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ChemE in Environment, Sustainability and Energy

solar panels

What do chemical engineers working in the environment, energy, and sustainability do?

Energy, water, food, and the environment are all interconnected. Chemical Engineers use their knowledge of physics, math, chemistry, materials & energy balances, thermodynamics, kinetics, and transport phenomena to sustainably provide the critical resources we need while protecting the environment from irreparable damage. This work involves transforming raw materials into useful products, generating energy, measuring contaminant concentrations, capturing emissions, and generally developing new processes to protect the planet. 

Innovations made by chemical engineers cut across energy sectors, the environment, and sustainability in all fields. From water filtration and treatment innovations, to more efficient photovoltaics and batteries, to increasing efficiency of all processes, chemical engineering produces cutting-edge solutions to today’s most pressing societal problems.

How does chemical engineering relate to the environment, sustainability, and energy?

Problems in the energy, environment, and sustainability space inherently involve a combination of molecular/chemical/materials science/physics behavior and process-level systems understanding. e.g. Solar energy generation is a cost-benefit analysis: it's not just about making a material that can absorb light. It's about making a device that can be created, shipped, and installed cost-effectively enough to warrant replacing silicon. In carbon capture, it's not just about making materials that absorb CO2. It's about creating a process that uses those materials and regenerates them in a cost-effective way, with sufficiently low energy that they consume less CO2 than they produce. Chemical engineers are also involved in developing new materials from sustainable sources aimed at reducing reduce waste without compromising on performance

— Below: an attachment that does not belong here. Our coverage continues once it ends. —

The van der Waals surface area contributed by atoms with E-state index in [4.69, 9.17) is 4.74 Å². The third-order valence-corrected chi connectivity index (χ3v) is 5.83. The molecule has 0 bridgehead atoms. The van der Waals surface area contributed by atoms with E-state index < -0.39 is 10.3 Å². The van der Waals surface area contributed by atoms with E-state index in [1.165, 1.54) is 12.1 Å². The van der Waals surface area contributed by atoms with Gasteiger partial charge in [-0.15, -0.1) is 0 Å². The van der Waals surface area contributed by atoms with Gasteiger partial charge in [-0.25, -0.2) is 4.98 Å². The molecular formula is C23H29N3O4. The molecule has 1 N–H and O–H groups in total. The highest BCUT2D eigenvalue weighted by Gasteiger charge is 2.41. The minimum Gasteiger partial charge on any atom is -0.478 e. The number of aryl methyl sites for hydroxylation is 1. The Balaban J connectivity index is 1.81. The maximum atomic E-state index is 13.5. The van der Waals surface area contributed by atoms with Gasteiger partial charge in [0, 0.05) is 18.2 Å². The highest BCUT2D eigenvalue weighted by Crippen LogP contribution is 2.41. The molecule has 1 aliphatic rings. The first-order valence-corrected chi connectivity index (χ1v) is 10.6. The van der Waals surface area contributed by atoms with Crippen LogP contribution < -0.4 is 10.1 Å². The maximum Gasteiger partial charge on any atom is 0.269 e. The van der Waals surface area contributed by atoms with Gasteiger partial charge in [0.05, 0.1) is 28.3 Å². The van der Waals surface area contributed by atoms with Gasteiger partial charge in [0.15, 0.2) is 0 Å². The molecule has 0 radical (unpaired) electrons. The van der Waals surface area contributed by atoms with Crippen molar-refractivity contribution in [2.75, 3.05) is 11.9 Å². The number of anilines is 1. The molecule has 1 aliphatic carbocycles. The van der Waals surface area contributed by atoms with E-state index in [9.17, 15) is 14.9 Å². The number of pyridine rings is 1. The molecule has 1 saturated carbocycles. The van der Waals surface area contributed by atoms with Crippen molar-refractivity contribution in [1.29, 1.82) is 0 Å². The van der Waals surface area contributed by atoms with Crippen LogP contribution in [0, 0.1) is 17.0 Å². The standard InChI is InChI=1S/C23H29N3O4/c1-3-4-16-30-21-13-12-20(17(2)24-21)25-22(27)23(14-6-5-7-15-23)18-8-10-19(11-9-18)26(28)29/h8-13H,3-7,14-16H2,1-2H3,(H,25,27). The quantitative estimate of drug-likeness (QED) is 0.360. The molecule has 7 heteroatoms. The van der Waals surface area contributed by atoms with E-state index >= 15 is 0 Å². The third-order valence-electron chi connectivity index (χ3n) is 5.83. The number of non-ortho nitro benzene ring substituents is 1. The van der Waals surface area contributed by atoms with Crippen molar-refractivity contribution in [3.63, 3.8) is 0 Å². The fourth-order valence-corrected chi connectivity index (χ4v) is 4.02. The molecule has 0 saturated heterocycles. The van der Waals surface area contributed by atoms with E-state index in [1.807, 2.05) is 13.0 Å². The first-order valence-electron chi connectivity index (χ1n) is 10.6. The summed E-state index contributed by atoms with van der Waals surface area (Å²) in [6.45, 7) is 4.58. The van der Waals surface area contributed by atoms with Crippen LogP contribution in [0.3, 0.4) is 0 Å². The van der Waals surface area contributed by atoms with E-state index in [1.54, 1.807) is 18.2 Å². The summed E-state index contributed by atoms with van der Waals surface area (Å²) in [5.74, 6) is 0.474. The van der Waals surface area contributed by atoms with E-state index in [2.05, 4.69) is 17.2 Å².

Chemists create reactions. Chemical Engineers study whether those reactions can be performed efficiently enough to be worth implementing. Chemical Engineers design processes to make a reaction cost-effective enough to be competitive with existing technology. Chemical Engineers understand what happens to those reactants and products after they are used, and whether they can be easily disposed of later. Chemical Engineers design tools that allow those reactions to be performed at scale.

No other major/specialization combines this molecular-level understanding with the systems-level perspective.

What problems are chemical engineers trying to solve in sustainability?

Chemical engineers design, build and analyze processes that range in size and time, from the nano-scale to entire manufacturing plants that cover city blocks. ChemE's work on:

  • How can we scale up a process developed in a lab to reach as many people as possible?
  • Can we optimize this process to be more economical, environmentally friendly, and energy efficient?
  • How can we replace petroleum based products, including plastics, with plant-based materials that perform as well or better? 
  • How can we reduce waste and shipping weight by concentrating products without sacrificing quality or stability. 
  • How can we reduce pollution, including microplastics, and manage waste more sustainably? 
  • How can we improve energy efficiency, energy storage, and energy conversion for fuels and materials?
  • How can we improve carbon capture and storage and water availability technologies?

Where do ChemE alumni work in environment, sustainability, and energy-related industries?

ChemE alumni are involved in water treatment & air quality management, sustainable consumer packaged goods, clean energy including battery innovation, solar energy, fuel cells, materials development, sustainable products for buildings, nuclear power, and more traditional energy fields like oil and gas. 

Common employers:
  • Puget Sound Energy
  • King County Wastewater
  • Seattle Public Utilities
  • Sironix Renewables
  • Membrion
  • Puget Sound Naval Shipyard
  • Phillips 66
  • BlueDot Photonics
  • Trinity Consultants
  • Sedron Technologies
  • Washington River Protection Solutions
  • NVL Labs
Common titles in industry:
  • process engineer
  • project engineer
  • test engineer
  • manufacturing engineer
  • quality engineer
  • procurement engineer
  • consultant

Student opportunities & project examples in ChemE

Options, Focus Areas, and Curriculum Plans

See the Energy Systems and Environmental Engineering in our curriculum.

Undergraduate Research

Participate in undergraduate research with a faculty member advancing solutions in energy systems and advanced materials and interfacial engineering.

Student Organizations and Opportunities

Common RSOs that ChemE students participate in include: 

Student Capstones

Participate in an industry capstone project or special design project. Examples:

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